Morelet had collected the first specimens in northern Guatemala in 1847; Bonaparte examined them at the Muséum national d’histoire naturelle shortly thereafter. I understand Bonaparte’s mention here of the MNHN curator Jacques Pucheran as identifying the author of a manuscript name, probably on the specimen label, adopted and then misspelled, or at least not corrected, by Bonaparte. In any event, we are stuck with the error, and with the disparity between the number of consonants in the English name and in the scientific name.

Less than a year after Bonaparte’s publication, John Porter McCown collected two male seedeaters in Brownsville, Texas, the first records of the genus north of Mexico. Now numbers 41295 and 41296 in the collections of the American Museum of Natural History, these birds were at first identified by George N. Lawrence as white-throated seedeaters, a species known only from northeastern South America. In July 1856, Philip Lutley Sclater demurred, suggesting that the individuals Lawrence had described were probably in fact representatives of the Morelet seedeater. Two years later, with at least one of the McCown specimens at hand, Spencer Baird — in an authoritative book written with the assistance of George Lawrence — agreed.

White-collared Seedeater, male, Guatemala

We know today that Sclater and Baird were right, but it took decades for the matter to be settled. In 1888, Richard Bowdler Sharpe determined that the Texas birds were female ruddy seedeaters; in what should have been a sweet piece of poetic justice, Lawrence himself had described that species six years earlier.

In gentlemanly response, Lawrence re-examined other Texas specimens belonging to George Sennett, then on deposit at the American Museum. He was able to dismiss their allocation to the ruddy seedeater, but found at the same time that they were not identical to “the true S. morelleti,” either. He accordingly described the northerly specimens as a new taxon, S. morelleti sharpei, recognizing in the subspecific epithet his “friend, Mr. R.B. Sharpe, as he is the only one to have recognized it as being distinct” from nominate morelleti.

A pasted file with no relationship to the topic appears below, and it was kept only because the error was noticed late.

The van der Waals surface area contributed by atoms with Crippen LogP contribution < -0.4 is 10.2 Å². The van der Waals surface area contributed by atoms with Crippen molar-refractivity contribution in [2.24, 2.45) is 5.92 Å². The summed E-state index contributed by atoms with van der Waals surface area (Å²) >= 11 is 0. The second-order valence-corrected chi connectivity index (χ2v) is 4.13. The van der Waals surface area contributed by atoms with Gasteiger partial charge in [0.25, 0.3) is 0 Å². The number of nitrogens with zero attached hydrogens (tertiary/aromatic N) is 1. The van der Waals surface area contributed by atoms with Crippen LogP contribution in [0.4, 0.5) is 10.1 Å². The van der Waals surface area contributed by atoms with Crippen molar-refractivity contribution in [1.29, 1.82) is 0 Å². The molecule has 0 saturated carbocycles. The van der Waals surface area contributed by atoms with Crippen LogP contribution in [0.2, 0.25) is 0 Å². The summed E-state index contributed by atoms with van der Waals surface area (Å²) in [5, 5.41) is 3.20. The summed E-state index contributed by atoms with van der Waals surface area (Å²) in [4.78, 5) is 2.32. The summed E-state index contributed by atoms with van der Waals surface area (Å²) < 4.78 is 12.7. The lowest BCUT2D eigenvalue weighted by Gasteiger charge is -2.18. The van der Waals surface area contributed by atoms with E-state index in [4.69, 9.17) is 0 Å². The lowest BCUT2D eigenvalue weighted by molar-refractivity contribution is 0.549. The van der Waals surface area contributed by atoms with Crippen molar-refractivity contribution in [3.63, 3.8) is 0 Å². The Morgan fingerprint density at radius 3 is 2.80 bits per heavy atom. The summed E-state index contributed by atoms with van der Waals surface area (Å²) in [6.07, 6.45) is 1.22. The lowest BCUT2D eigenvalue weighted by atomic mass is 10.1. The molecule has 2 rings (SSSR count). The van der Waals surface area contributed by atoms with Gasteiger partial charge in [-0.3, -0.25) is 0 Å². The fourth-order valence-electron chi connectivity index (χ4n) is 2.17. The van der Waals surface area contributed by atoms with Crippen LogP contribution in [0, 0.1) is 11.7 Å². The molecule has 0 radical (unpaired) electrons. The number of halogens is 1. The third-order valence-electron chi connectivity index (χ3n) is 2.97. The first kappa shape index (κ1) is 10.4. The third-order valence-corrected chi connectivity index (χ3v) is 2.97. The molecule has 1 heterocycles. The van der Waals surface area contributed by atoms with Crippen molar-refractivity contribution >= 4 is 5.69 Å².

The source of all that confusion was the dull plumage of males in the northern portions of their range. Generations of birders have been mildly disappointed on seeing their first Texas seedeaters at how far from truly “white-collared” the birds there are. Robert Ridgway, in declining to recognize Lawrence’s sharpei, speculated that “fully adult males have simply not yet been taken” north of Mexico, and that it was just bad luck that we in the US did not get to see the more dramatically marked individuals. The AOU quickly removed sharpei from its list of recognized subspecies.

In 1907, with a wider range of specimens available to him, Joel Asaph Allen figured it out. It was not a case, he wrote, of coincidence, but one of genuine geographic variation:

the adult males of the Texas form do not acquire the broad black pectoral collar and the black back of typical morelleti, and … in consequence … have been considered as … immature.

The differences extended to females as well, and Allen found them sufficient to reinstate Lawrence’s sharpei. The bird variously known in English by such names as the little seedeater, the Sharpe finchlet, and the Sharpe pygmy finch re-entered the AOU Check-list the next year. It is still recognized as a valid subspecies by the most authoritative world lists.

Next time you get to see a Morelet seedeater, remind yourself who Morelet was. But also give a thought or two to those who dedicated so much time to figuring out just what the French naturalist had collected on that day in 1847.

 

 

 

 

 

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The 2018 Check-list Supplement

Thanks to the skill and industry of the members of the NACC, the July 2019 Supplement to the venerable and authoritative Check-list of North American Birds is out now. Much is new, much is new again, and everything is food for good thought.

Most important of all may be the implicit guidance the Committee provides writers and editors struggling with the recent merger of the former American Ornithologists’ Union and the former Cooper Ornithological Society as the American Ornithological Society. It’s a great thing not to have to worry any longer about the wanderings of that blasted apostrophe, but it can apparently be challenging to find the correct and consistent way to identify the work and the works of the three organizations. The NACC here draws us a bright editorial line: The authors and publishers are still to be identified under the corporate names in effect at the time of publication, even as authority and “ownership” have been passed down to the new joint organization. Thus, the author and publisher of the 1998 Check-list and its predecessors is and ever shall be the American Ornithologists’ Union, but the responsibility for that book now belongs to the AOS. Perhaps now we will see less anachronism when the organizations are named in print.

common shelduck

Those of us destined, alas, to spend most of our time birding north of Mexico will find this year’s Supplement adding four species to the list of birds found in the ABA Area. The common shelduck moves to the main list on strength of two Newfoundland records; the Committee notes with apparent (and appropriate) approval Ned Brinkley’s suggestion that many other records from the east coast of North America may also pertain to wild birds, but suggests (again, appropriately) that shelducks found on the Pacific Coast are “more problematical.”